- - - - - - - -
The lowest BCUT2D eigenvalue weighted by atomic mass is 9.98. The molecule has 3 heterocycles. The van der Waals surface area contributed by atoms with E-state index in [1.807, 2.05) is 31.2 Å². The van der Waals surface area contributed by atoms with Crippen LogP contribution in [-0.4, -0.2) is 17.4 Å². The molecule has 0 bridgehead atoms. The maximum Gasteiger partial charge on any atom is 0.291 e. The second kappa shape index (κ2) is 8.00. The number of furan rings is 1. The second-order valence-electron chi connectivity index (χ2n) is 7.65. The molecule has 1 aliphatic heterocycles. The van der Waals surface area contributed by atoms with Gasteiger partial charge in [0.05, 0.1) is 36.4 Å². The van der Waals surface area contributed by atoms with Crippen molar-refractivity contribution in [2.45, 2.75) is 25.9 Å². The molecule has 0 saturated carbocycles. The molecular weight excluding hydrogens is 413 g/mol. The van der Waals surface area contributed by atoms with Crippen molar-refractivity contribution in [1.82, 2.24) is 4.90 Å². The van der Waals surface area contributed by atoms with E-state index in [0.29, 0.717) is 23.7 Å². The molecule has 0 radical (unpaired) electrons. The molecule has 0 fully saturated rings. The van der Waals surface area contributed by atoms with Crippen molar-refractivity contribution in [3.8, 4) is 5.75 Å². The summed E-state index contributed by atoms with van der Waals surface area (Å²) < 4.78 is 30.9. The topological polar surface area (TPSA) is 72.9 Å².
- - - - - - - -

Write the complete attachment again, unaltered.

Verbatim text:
The lowest BCUT2D eigenvalue weighted by atomic mass is 9.98. The molecule has 3 heterocycles. The van der Waals surface area contributed by atoms with E-state index in [1.807, 2.05) is 31.2 Å². The van der Waals surface area contributed by atoms with Crippen LogP contribution in [-0.4, -0.2) is 17.4 Å². The molecule has 0 bridgehead atoms. The maximum Gasteiger partial charge on any atom is 0.291 e. The second kappa shape index (κ2) is 8.00. The number of furan rings is 1. The second-order valence-electron chi connectivity index (χ2n) is 7.65. The molecule has 1 aliphatic heterocycles. The van der Waals surface area contributed by atoms with Gasteiger partial charge in [0.05, 0.1) is 36.4 Å². The van der Waals surface area contributed by atoms with Crippen molar-refractivity contribution in [2.45, 2.75) is 25.9 Å². The molecule has 0 saturated carbocycles. The molecular weight excluding hydrogens is 413 g/mol. The van der Waals surface area contributed by atoms with Crippen molar-refractivity contribution in [1.82, 2.24) is 4.90 Å². The van der Waals surface area contributed by atoms with E-state index in [0.29, 0.717) is 23.7 Å². The molecule has 0 radical (unpaired) electrons. The molecule has 0 fully saturated rings. The van der Waals surface area contributed by atoms with Crippen molar-refractivity contribution in [3.8, 4) is 5.75 Å². The summed E-state index contributed by atoms with van der Waals surface area (Å²) < 4.78 is 30.9. The topological polar surface area (TPSA) is 72.9 Å².